Free Access Directly Challenges RealNetworks, AOL, Yahoo!

By Published on .

Most Popular
NEW YORK ( -- In a head-on challenge to the online video operations of RealNetworks, America Online and Yahoo!, Microsoft Corp. plans to launch a free advertising-supported
Related Stories:
RealOne Hawks For-Fee War News Video; Rivals Promote Free Video Viewing
User Base Expanding; Online Marketers See Some Light

streaming-video service of television news content on MSN this winter.

The streaming-video news offered by RealNetworks' RealOne, Yahoo!'s Platinum and AOL for Broadband services are only available through paid subscriptions. The MSN plan will offer anyone daily free access to streaming news video from TV properties including NBC Nightly News, Today, Dateline NBC, Meet the Press and CNBC.

'A lot of homework'
"When we looked at this category, we did a lot of homework on people who are charging [for streaming-video content]," said President Scott Moore. "We came to the conclusion that 56 million people are streaming video on a monthly basis and less than a million people in the aggregate are paying for it. Rolling out a subscription product didn't seem like the best strategy."

The MSN ad-supported strategy was developed in conjunction with Publicis Groupe's Starcom MediaVest Group. The plan calls for the sale of 15 seconds of commercial video time for every five to six minutes of streaming-video news content. Static ad space within the MSN Video onscreen player will also be sold to marketers.

By clicking on a video link, a broadband user lands on a Web page where a video window appears. A 15-second TV ad runs and then a large, rich-media ad banner appears next to the streaming ad. The format is designed to wed the impact of TV advertising with the immediacy of the Web.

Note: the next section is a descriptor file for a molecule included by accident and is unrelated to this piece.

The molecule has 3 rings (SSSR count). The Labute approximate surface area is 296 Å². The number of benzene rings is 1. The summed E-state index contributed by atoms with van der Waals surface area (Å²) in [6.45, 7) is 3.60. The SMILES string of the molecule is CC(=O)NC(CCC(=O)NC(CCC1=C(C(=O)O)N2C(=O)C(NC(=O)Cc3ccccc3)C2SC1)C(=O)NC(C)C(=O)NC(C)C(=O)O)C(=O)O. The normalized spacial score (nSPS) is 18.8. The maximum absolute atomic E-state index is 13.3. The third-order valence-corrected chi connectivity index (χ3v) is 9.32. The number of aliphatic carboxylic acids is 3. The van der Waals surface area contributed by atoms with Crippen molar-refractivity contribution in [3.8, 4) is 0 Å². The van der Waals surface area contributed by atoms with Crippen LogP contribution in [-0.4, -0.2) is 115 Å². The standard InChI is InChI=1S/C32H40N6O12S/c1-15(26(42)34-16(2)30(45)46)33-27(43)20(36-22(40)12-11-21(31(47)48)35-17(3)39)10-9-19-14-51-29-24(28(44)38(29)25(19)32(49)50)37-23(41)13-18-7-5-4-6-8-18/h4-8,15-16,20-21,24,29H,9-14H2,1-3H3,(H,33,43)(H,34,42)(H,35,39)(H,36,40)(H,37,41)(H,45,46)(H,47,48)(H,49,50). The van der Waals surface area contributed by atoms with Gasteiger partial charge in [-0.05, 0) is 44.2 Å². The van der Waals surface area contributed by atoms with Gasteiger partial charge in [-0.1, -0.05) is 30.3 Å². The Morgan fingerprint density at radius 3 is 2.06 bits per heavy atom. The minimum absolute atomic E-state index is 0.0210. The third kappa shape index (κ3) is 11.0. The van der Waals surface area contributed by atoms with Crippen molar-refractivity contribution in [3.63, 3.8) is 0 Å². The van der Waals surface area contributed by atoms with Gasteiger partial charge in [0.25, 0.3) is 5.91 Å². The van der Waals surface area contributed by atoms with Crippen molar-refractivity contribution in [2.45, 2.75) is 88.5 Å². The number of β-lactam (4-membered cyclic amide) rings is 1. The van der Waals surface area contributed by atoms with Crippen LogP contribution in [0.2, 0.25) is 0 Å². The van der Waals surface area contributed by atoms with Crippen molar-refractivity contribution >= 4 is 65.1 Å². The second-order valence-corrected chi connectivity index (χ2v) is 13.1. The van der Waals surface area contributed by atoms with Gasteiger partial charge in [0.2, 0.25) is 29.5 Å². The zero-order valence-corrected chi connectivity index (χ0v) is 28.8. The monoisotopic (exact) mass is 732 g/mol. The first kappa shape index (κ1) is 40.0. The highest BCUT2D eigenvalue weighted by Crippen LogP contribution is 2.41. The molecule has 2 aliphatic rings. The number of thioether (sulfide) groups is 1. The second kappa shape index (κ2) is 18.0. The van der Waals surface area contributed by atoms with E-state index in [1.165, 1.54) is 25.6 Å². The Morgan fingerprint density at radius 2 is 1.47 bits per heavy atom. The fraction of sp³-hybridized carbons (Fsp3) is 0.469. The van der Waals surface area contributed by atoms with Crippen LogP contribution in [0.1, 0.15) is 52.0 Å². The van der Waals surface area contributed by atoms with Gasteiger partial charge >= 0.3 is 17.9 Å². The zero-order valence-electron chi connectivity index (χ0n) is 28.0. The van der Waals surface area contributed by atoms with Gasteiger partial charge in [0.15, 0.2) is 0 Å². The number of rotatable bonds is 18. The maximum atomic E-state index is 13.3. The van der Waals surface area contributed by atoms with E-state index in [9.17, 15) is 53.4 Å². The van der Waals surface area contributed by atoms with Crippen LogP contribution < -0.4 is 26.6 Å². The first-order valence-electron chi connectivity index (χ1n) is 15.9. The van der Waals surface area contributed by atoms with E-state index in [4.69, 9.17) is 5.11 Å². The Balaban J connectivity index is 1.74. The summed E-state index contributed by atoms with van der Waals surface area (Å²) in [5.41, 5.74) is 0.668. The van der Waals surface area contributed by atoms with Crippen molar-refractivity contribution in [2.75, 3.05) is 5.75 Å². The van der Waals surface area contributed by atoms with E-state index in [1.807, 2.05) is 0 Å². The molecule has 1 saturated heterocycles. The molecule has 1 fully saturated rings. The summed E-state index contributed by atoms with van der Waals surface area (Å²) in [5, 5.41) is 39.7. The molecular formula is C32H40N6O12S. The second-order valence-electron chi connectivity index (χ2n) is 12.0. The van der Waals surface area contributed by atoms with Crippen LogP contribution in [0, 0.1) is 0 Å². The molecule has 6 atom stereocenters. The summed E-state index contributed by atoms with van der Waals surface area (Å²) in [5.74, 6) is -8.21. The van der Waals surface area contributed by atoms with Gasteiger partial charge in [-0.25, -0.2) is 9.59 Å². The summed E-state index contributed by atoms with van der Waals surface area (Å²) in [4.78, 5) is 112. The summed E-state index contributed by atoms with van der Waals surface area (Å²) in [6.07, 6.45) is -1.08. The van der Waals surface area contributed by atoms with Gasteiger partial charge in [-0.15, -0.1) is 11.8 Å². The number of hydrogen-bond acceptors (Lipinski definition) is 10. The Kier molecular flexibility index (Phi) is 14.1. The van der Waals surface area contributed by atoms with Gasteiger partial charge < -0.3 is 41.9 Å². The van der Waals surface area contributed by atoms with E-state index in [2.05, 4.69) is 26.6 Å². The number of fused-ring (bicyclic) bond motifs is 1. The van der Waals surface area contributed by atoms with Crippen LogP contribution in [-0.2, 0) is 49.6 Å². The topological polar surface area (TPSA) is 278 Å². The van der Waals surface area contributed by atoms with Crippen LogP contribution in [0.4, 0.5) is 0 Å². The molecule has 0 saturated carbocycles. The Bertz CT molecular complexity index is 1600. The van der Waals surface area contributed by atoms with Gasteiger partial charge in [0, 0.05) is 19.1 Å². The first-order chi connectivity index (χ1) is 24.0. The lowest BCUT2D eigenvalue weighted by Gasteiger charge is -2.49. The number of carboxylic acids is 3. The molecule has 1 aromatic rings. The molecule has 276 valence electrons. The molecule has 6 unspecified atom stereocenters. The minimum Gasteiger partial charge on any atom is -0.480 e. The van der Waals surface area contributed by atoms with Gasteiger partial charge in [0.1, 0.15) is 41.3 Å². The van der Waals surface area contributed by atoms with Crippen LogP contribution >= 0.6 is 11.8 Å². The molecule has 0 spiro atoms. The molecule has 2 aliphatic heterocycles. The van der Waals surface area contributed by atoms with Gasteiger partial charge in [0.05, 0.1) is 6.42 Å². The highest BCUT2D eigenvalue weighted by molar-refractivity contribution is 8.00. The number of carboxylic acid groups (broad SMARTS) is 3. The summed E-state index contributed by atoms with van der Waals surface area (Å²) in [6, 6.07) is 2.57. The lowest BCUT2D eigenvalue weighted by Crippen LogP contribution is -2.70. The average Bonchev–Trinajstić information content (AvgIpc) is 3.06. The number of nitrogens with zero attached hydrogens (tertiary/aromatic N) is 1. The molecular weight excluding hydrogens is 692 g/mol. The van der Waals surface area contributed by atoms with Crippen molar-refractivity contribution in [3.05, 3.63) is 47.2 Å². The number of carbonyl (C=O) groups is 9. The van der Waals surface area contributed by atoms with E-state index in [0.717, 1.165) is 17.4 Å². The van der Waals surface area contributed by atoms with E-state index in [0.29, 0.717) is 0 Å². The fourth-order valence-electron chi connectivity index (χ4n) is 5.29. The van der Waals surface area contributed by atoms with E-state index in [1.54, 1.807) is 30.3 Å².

'Much more significant'
"We believe broadband is going to be much more significant than people thought it was going to be," said Rishad Tobaccowala, president of SMG's Internet practice. "We went through several revisions of the product. ... We wanted to ensure that consumers would be exposed to non-intrusive advertising that respects their time."

Mr. Tobaccowala said at least two advertisers had tested the format, although he declined to name them.

A report from MSNBC cable news on a medical breakthrough might be six minutes long, in two parts, but will feature just one ad that will come in at the halfway point. "It won't come in at the end, you will have to see the ad," Mr. Moore said. A user can pause the ad, but won't be able to fast forward or stop it.

The streaming-video ad format is unique, Mr. Tobaccowala said, because of the video-within-video aspect. "It used to be that video content would run in a static content environment, you'd be surfing and then video would start up on you," he said. Mr. Tobaccowala added that the format also allows advertisers to run additional messages, with the rich-media adjunct offering the ability to click through to a Web site and conduct an e-commerce transaction.

Joanne Bradford, MSN's chief revenue officer, said she and her ad sales team are speaking with a few advertisers about the new premium ad product. Presentations to advertisers and agencies begin full tilt later this month. MSN will debut MSN Premium and Plus services with an array of new features this winter.

"The MSN Video Service is a free product that will be on all of our properties on MSN Plus, Premium and on our portal," Ms. Bradford said. As a sales tool, she said the format offers MSN the chance to partner with fashion and shelter magazine content providers that have TV brands as well. "Fashion advertisers want to be in context with things that their potential buyers care about," she said.

In this article: